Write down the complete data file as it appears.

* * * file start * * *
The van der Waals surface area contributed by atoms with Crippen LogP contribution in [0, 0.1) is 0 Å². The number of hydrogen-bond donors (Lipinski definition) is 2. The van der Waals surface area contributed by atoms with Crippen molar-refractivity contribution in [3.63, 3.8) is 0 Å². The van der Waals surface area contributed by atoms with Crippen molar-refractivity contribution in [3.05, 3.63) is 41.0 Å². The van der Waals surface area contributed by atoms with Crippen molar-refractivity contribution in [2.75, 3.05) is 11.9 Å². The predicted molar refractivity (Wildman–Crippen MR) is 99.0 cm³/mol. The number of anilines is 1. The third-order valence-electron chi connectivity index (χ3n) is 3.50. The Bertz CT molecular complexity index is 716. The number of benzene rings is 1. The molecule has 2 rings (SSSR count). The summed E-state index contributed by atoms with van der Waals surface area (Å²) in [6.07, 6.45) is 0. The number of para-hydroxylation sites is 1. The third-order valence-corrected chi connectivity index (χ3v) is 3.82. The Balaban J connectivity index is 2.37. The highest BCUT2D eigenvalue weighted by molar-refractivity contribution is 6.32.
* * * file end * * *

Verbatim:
The van der Waals surface area contributed by atoms with Crippen LogP contribution in [0, 0.1) is 0 Å². The number of hydrogen-bond donors (Lipinski definition) is 2. The van der Waals surface area contributed by atoms with Crippen molar-refractivity contribution in [3.63, 3.8) is 0 Å². The van der Waals surface area contributed by atoms with Crippen molar-refractivity contribution in [3.05, 3.63) is 41.0 Å². The van der Waals surface area contributed by atoms with Crippen molar-refractivity contribution in [2.75, 3.05) is 11.9 Å². The predicted molar refractivity (Wildman–Crippen MR) is 99.0 cm³/mol. The number of anilines is 1. The third-order valence-electron chi connectivity index (χ3n) is 3.50. The Bertz CT molecular complexity index is 716. The number of benzene rings is 1. The molecule has 2 rings (SSSR count). The summed E-state index contributed by atoms with van der Waals surface area (Å²) in [6.07, 6.45) is 0. The number of para-hydroxylation sites is 1. The third-order valence-corrected chi connectivity index (χ3v) is 3.82. The Balaban J connectivity index is 2.37. The highest BCUT2D eigenvalue weighted by molar-refractivity contribution is 6.32.